European Union Withdrawal Bill – Remaining Stages

On Tuesday 16 January and Wednesday 17 January 2018 the Report Stage and the Third Reading of the European Union Withdrawal Bill were debated.

The third reading of the EU withdrawal bill passed the House of Commons by 324 votes to 295.

The Opposition respects the referendum result. This is why we voted to trigger Article 50, however, we will continue to push for a Brexit deal that protects jobs, the economy and rights. This Bill is not about whether we leave the EU – it is about the type of country we want to be after we have left.

The Opposition voted against the Bill at the third reading because the Bill did not address our six main concerns which we set out during the Second Reading.

The six main areas of concern we raised were as follows:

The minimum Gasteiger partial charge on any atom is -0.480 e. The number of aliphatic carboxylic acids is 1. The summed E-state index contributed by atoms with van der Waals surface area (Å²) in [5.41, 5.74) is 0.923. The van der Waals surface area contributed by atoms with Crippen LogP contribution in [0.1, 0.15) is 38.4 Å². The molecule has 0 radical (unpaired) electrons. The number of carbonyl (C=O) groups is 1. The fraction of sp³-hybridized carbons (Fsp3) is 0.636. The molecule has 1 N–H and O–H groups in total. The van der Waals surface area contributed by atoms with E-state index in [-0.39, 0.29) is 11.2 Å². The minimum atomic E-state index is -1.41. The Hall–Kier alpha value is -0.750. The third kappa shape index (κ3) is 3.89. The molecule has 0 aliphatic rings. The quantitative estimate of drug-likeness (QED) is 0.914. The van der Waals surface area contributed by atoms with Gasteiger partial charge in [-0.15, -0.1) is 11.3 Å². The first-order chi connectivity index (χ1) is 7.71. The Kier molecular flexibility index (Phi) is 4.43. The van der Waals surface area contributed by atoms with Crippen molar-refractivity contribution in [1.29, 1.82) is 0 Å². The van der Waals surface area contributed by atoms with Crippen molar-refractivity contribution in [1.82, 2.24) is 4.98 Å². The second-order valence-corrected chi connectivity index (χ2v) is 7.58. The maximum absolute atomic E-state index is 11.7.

1. Transitional arrangements: The Bill would prevent transitional arrangements on the same basic terms, including within the Single Market and a Customs Union.

2. Workers’ rights and environmental protections: The Bill risks watering down key EU derived rights and protections.

3. The use of delegated powers: The Bill would result in a power grab for Government Ministers and side-line Parliament on key decisions.

4. Devolution: The Bill erodes the devolution settlement and hoards powers in Whitehall rather than devolving returning powers across the UK.

5. The EU Charter of Fundamental Rights: The Bill excludes the Charter, thereby weakening human rights protections in UK law.

6. The lack of a meaningful vote on the withdrawal agreement.

The provision of a meaningful vote on the final deal was included in the Bill following a Government defeat. However, as the other five areas were not addressed, this is not sufficient to make this Bill acceptable.

The Bill has now passed all its Commons stages and will be considered by the House of Lords. The Bill will return to the House of Commons in mid-May.